Francesco Gurrieri: “The Abstract Plastic of Antonio Di Tommaso”, in Il Nuovo Corriere, Saturday 7th May 2011.

 “Di Tommaso’s plastic art is characterised by a strong geometrical motivation: implosions and permeations of solids that remind of difficult task of projection and representation (of solids). It is evident that his virtuous plastic art postulates metaphors on our existence. His prisms and the vitality of his shapes create tensions in the wrapping of shapes, exemplifying a society that no longer knows how to converse. The plastic abstract art of Di Tommaso is not just a language deterministically distant from usual figuration, but an anguished personal decision to examine a pained mortal expansion.

Elvio Natali and Giuseppe Machiori (to cite some of his critics); have spoken of a certain confidence, of an “expressive virtuality of subject matter” – stone, marble, wood, cement – utilised to realise and pulsate a secret mood”, of “iron and bronze capable of new luministic effects”. But more can be said of the sculpture of Di Tommaso.

Vittoria Corti in her lucid summary mentioned “an epic depth far away from every decorative detail”.

I would also like to add, moving away from the idea that Antonio Di Tommaso can express a soliloquy, how much he learnt from the intense lessons of Mastroianni and Consagra, prominent figures in Italian sculpture. In the adjective “epic”, also intrinsic is the monumental urban dimension of his sculpture. Even his small moulds photographed with the Duomo and roofs of central Florence in the background, have the same symbolic value as those that make part of real urban spaces.”



Tommaso Paloscia: “The Relationship Between Space and Environment in the Sculpture of Antonio Di Tommaso”. In L’anima come teorema / Antonio Di Tommaso, Florence. AdiT, 1999, Printed 2000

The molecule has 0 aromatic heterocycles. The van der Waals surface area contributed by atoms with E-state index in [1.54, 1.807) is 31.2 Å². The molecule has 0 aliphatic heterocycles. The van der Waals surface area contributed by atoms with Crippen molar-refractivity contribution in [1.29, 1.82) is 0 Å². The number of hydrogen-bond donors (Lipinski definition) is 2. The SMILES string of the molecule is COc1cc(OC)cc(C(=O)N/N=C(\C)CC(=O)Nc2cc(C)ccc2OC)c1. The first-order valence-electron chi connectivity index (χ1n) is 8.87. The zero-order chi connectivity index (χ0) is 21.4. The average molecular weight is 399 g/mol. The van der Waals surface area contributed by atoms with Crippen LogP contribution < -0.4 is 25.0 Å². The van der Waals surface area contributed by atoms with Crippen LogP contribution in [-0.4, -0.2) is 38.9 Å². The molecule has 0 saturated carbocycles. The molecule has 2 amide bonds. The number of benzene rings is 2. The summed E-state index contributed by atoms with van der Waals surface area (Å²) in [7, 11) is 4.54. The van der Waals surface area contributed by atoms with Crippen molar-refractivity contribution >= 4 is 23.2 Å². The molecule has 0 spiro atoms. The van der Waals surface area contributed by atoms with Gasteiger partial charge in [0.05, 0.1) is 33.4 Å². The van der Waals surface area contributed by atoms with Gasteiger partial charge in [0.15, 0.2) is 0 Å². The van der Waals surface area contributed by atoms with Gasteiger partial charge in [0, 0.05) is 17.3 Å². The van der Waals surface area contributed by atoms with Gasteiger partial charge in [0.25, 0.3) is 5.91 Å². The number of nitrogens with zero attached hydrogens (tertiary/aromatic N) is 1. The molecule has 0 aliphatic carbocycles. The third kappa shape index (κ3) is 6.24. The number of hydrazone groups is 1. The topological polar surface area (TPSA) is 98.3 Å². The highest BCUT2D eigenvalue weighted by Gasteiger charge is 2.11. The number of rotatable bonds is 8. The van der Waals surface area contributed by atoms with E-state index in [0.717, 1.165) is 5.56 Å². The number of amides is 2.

“The sculpture of Antonio Di Tommaso is woven on geometrical canvases that allows a fluid interpretation, thanks to the clarity of the stylish solutions with which his creations are expressed. As a sculptor that looks and always gives to nature, an important principles shine through in his work. The principles with which Cèzanne founded the theories that revolutionised the visual art of the modern era. From clay to marble, from plaster to ceramic, from iron to bronze, from wood to …, Di Tommaso moulds, composes structures, creates simple crossroads and bold surfaces; he challenges the logic of the images borrowed from geometry loading them with renewed tensions; he uses them confidently in as in a space game, almost sorcery, completely dominated by his creativity which seems magical. In all of this he succeeds in not damaging the dominion of those spaces that invade, carve, occupy, he manoeuvres with a precision of an alchemist architect, apt in provoking with his imagination one of the most difficult conditions that modern sculpture seeks: the embodiment of shape in its complete connection with the interpreted environment as complex historical and cultural, beyond ecological, and without using aggressiveness to enslave his drawings. […]. Di Tommaso has worked intensely and solidly to become part of the group of the great wonders of recent years and has earned himself a dedicated space in the history of our contemporary art”.



Marcello Venturoli: The Soul as Theorem or rather the Sculpture of di Antonio Di Tommaso Text by Marcello Venturoli. Photography by Mario Geniola. Scandicci/Florence, Centro Arti Visive Modigliani, 23rd May 8th June 1991